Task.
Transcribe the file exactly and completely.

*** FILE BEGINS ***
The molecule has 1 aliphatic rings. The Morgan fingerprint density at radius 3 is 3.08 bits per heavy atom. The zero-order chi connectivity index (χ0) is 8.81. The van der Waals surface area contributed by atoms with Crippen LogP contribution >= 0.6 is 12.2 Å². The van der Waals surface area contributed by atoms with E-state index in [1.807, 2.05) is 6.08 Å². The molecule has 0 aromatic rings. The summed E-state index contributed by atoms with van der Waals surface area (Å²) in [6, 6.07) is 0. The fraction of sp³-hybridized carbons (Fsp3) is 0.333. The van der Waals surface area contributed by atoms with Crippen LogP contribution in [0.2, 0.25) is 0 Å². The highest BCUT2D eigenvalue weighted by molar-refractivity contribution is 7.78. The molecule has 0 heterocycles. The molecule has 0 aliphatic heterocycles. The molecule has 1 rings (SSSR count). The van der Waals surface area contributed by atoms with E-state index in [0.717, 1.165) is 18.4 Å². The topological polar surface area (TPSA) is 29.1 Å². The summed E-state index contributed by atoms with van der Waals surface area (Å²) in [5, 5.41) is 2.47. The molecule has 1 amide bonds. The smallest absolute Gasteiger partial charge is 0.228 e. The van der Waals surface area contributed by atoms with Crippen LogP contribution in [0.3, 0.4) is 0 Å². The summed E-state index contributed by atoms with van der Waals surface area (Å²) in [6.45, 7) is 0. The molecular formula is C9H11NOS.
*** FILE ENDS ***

The molecule has 1 aliphatic rings. The Morgan fingerprint density at radius 3 is 3.08 bits per heavy atom. The zero-order chi connectivity index (χ0) is 8.81. The van der Waals surface area contributed by atoms with Crippen LogP contribution >= 0.6 is 12.2 Å². The van der Waals surface area contributed by atoms with E-state index in [1.807, 2.05) is 6.08 Å². The molecule has 0 aromatic rings. The summed E-state index contributed by atoms with van der Waals surface area (Å²) in [6, 6.07) is 0. The fraction of sp³-hybridized carbons (Fsp3) is 0.333. The van der Waals surface area contributed by atoms with Crippen LogP contribution in [0.2, 0.25) is 0 Å². The highest BCUT2D eigenvalue weighted by molar-refractivity contribution is 7.78. The molecule has 0 heterocycles. The molecule has 0 aliphatic heterocycles. The molecule has 1 rings (SSSR count). The van der Waals surface area contributed by atoms with E-state index in [0.717, 1.165) is 18.4 Å². The topological polar surface area (TPSA) is 29.1 Å². The summed E-state index contributed by atoms with van der Waals surface area (Å²) in [5, 5.41) is 2.47. The molecule has 1 amide bonds. The smallest absolute Gasteiger partial charge is 0.228 e. The van der Waals surface area contributed by atoms with Crippen LogP contribution in [0.3, 0.4) is 0 Å². The summed E-state index contributed by atoms with van der Waals surface area (Å²) in [6.45, 7) is 0. The molecular formula is C9H11NOS.